Florida AG Candidate: Health Care ‘Should Be’ a Right

July 21, 2010

Nestled in an obscure Florida Attorney General candidates’ debate Friday was a fundamental disagreement over the nature of rights. The specific issue at hand was whether health care is a right.

Notably, one Democratic candidate, Dan Gelber, asserted the following on the matter:

Health care should be a right, not a privilege.

Note the verb “should be.” Gelber didn’t claim it “was” a right. Such phrasing seems to deny that rights are fundamental to all individuals (e.g.; “endowed by their Creator“) and not determined by the whims of popular opinion or government decree. He is suggesting, at least in his wording, that rights become rights after being acknowledged by government.

Florida AG candidate Dan Gelber

Government creation of rights is anathema to the framers’ understanding of rights. Rights, to them, were innate to being human. They were only to be protected by government, not dependent on government for their existence.

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California’s Balance Between Free Speech and Property

July 5, 2010

The previous post, posted here and on the YAL blog, generated an interesting discussion over California’s approach to balancing free-speech and property rights. One notable point made in the comments thread involved the case of Pruneyard Shopping Center v. Robins (1980).

In that case, the U.S. Supreme Court ruled that states could extend rights beyond that of the U.S. Constitution so long as doing so does not violate rights protected by the Constitution. The case dealt with the California Supreme Court ruling that their constitution’s protection of free speech allowed for individuals to exercise their free-speech rights in a private shopping mall, despite the wishes of the mall owners. The U.S. Supreme Court agreed with the California Supreme Court that this did not violate the mall owner’s property rights under the fifth and fourteenth amendments.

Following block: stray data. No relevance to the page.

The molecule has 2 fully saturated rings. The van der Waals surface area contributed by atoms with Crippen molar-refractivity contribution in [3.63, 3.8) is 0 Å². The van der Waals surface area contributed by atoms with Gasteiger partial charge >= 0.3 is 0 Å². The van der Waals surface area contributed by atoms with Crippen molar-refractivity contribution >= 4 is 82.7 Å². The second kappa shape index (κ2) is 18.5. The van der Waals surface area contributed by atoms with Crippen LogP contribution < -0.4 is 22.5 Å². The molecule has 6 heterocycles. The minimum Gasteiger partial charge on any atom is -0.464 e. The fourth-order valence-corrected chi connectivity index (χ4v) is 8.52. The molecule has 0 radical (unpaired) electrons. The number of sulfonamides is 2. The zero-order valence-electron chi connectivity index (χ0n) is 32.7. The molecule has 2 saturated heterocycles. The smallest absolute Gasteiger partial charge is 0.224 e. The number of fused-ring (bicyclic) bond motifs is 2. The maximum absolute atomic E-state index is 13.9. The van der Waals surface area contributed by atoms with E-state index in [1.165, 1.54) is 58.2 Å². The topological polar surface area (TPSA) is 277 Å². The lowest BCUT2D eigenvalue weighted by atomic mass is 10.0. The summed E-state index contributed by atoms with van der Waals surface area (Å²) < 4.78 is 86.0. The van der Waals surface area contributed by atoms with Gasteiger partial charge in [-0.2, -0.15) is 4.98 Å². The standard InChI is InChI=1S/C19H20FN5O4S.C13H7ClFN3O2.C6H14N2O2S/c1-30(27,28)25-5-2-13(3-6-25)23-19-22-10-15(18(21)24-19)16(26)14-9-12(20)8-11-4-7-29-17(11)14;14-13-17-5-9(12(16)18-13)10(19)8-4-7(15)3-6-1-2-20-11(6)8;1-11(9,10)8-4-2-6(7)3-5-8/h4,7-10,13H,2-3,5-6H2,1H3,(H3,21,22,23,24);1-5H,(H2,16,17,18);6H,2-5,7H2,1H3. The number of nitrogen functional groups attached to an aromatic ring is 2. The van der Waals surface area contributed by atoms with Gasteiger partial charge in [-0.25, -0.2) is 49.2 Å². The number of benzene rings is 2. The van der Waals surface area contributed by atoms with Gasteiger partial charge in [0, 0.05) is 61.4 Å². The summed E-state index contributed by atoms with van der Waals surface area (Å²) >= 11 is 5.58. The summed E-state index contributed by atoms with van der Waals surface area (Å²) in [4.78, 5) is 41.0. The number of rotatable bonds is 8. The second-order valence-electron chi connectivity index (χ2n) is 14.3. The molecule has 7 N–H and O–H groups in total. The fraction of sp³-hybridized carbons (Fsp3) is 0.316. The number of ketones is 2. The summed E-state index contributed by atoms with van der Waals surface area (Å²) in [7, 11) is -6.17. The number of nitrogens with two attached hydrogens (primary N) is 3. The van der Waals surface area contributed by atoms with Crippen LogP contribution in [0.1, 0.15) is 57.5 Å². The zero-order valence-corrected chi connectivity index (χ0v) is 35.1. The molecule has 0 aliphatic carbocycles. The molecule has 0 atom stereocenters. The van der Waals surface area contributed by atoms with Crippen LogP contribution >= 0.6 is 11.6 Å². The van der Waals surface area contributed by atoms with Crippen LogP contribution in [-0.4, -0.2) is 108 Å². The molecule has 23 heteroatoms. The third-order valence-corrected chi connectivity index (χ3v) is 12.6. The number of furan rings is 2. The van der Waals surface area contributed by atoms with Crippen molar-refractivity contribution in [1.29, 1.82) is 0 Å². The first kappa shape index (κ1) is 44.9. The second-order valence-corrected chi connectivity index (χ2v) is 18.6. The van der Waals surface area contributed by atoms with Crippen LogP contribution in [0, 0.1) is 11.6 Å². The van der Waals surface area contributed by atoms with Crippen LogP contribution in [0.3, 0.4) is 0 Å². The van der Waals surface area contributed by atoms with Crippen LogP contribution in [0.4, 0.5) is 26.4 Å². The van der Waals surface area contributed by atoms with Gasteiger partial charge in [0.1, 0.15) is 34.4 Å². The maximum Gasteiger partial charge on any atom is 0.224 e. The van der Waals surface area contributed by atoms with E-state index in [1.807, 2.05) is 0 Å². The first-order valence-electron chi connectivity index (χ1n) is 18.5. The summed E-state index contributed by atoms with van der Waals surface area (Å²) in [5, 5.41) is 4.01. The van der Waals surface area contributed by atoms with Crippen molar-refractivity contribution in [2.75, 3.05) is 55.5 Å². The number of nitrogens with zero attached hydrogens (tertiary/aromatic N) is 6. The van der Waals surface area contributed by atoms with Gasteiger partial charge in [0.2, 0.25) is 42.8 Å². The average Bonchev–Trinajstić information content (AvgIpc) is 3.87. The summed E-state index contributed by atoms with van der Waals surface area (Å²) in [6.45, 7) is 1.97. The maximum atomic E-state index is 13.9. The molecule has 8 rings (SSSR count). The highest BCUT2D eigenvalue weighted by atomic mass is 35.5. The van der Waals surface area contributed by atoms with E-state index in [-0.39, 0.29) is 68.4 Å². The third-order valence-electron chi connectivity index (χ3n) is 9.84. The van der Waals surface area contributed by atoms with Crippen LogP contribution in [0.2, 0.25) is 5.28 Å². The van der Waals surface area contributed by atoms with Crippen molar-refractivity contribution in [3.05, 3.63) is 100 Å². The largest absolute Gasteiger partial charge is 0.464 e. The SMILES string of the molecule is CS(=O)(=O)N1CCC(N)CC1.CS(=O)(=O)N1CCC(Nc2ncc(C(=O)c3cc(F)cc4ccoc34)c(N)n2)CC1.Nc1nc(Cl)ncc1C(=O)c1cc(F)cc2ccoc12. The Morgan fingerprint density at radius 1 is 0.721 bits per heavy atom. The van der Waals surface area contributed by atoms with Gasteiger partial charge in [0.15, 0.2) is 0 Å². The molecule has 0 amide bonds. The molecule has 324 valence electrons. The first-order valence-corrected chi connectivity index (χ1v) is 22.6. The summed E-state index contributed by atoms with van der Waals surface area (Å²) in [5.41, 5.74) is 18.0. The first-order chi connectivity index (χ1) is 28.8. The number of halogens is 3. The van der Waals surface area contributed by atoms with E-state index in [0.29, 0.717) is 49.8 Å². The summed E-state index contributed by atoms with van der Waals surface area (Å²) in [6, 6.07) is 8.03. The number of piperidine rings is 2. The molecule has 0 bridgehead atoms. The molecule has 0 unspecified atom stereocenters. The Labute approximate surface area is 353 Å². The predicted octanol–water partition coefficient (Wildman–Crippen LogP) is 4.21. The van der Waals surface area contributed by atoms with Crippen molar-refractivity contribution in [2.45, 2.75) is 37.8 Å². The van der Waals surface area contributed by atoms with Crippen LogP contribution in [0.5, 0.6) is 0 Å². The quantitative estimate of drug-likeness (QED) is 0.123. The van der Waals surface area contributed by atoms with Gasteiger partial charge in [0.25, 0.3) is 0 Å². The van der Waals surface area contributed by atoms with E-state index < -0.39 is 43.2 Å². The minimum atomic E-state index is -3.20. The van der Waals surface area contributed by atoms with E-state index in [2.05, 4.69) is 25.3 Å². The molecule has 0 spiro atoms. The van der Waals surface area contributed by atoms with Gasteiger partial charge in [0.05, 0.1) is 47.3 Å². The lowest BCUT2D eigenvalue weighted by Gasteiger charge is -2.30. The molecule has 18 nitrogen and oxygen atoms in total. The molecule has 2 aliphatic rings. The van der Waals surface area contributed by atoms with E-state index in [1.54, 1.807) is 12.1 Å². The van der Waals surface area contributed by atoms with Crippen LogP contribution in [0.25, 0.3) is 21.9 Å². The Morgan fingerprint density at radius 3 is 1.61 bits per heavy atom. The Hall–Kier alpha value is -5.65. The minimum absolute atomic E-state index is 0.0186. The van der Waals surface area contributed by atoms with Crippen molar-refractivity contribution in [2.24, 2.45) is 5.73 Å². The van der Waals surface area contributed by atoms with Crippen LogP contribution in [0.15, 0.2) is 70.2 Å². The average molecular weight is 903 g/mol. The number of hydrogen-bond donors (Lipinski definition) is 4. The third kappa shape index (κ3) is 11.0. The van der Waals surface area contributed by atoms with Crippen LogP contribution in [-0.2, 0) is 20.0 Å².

Justices of the Supreme Court of CaliforniaLegally, such a situation is allowed under the current precedent. In California, individual speech rights apparently can trump property rights in certain cases, with some exceptions (example). It’s in a way similar to the “public accommodation” approach in U.S. law that forbids businesses from not serving customers based on race. It transforms private property into something more — a public space.

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The First Amendment and Private Property

July 3, 2010

A story from OneNewsNow recently reported that the Pacific Justice Institute is suing a California shopping mall for what it believes to be a violation of constitutional freedoms. The alledged violation is that a mall policy bans the following:

… anyone [from] ever sharing their faith or political views with anyone else in the shopping mall at any time if they did not know that person prior to entering the shopping mall.

The story also reported that the mall had rules banning individuals from “wearing any clothing that displays religious or political messages.”

The problem with this argument is that the First Amendment, coupled with the Fourteenth Amendment applying much of the Bill of Rights to the states, prohibits the federal and state governments from abridging political speech or prohibiting religious freedom. It says nothing of private individuals or mall owners who have their own ground rules for individuals wishing to enter their property.

Americans have every right to express their political or religious views, but we don’t have a right to demand others allow us on their property to do so. This principle also applies to other freedoms.

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“Fair” Pay

June 26, 2010

Some in the media have picked up on the following video clip from the Secretary of Labor claiming that all workers, legal or illegal, have the right to be paid fairly:

Conservatives are in an uproar that she would imply that illegal immigrants have a right to be paid fairly when they are in the country illegally. But somehow lost in this uproar are more fundamental questions. What does “fair” mean? Who gets to decide what “fair” pay is? And, what does it mean for someone to have a right to “fair” pay?